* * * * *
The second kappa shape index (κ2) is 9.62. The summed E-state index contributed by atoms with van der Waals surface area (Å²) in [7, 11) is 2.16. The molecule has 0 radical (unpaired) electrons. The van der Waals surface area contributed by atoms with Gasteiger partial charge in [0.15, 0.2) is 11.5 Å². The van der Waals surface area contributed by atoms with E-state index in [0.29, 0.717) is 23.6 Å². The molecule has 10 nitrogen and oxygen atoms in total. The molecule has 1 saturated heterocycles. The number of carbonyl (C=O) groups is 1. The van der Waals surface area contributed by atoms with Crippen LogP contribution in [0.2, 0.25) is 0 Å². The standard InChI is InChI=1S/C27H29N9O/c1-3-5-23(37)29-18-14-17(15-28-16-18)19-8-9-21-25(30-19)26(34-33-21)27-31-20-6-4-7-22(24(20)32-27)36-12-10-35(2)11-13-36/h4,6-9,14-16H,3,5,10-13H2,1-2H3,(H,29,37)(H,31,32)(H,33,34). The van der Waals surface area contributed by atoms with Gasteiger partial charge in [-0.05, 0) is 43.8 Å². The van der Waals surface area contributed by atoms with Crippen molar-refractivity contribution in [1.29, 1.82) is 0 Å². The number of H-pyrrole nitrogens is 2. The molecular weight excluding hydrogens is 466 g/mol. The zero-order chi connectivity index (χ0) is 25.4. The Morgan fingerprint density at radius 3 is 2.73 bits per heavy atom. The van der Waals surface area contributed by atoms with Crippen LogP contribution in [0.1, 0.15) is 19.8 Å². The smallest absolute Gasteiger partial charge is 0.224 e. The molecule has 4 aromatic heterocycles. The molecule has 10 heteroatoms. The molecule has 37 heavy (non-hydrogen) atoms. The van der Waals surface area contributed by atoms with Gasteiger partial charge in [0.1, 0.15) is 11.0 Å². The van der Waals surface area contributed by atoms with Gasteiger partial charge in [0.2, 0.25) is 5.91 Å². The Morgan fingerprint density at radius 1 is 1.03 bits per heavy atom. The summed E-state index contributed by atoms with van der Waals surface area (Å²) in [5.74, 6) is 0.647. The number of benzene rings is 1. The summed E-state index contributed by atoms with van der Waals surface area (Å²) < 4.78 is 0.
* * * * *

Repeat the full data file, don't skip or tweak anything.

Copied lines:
The second kappa shape index (κ2) is 9.62. The summed E-state index contributed by atoms with van der Waals surface area (Å²) in [7, 11) is 2.16. The molecule has 0 radical (unpaired) electrons. The van der Waals surface area contributed by atoms with Gasteiger partial charge in [0.15, 0.2) is 11.5 Å². The van der Waals surface area contributed by atoms with E-state index in [0.29, 0.717) is 23.6 Å². The molecule has 10 nitrogen and oxygen atoms in total. The molecule has 1 saturated heterocycles. The number of carbonyl (C=O) groups is 1. The van der Waals surface area contributed by atoms with Crippen LogP contribution in [0.2, 0.25) is 0 Å². The standard InChI is InChI=1S/C27H29N9O/c1-3-5-23(37)29-18-14-17(15-28-16-18)19-8-9-21-25(30-19)26(34-33-21)27-31-20-6-4-7-22(24(20)32-27)36-12-10-35(2)11-13-36/h4,6-9,14-16H,3,5,10-13H2,1-2H3,(H,29,37)(H,31,32)(H,33,34). The van der Waals surface area contributed by atoms with Gasteiger partial charge in [-0.05, 0) is 43.8 Å². The van der Waals surface area contributed by atoms with Crippen molar-refractivity contribution in [1.29, 1.82) is 0 Å². The number of H-pyrrole nitrogens is 2. The molecular weight excluding hydrogens is 466 g/mol. The zero-order chi connectivity index (χ0) is 25.4. The Morgan fingerprint density at radius 3 is 2.73 bits per heavy atom. The van der Waals surface area contributed by atoms with Crippen LogP contribution in [0.1, 0.15) is 19.8 Å². The smallest absolute Gasteiger partial charge is 0.224 e. The molecule has 4 aromatic heterocycles. The molecule has 10 heteroatoms. The molecule has 37 heavy (non-hydrogen) atoms. The van der Waals surface area contributed by atoms with Gasteiger partial charge in [0.1, 0.15) is 11.0 Å². The van der Waals surface area contributed by atoms with Gasteiger partial charge in [0.2, 0.25) is 5.91 Å². The Morgan fingerprint density at radius 1 is 1.03 bits per heavy atom. The summed E-state index contributed by atoms with van der Waals surface area (Å²) in [5.74, 6) is 0.647. The number of benzene rings is 1. The summed E-state index contributed by atoms with van der Waals surface area (Å²) < 4.78 is 0.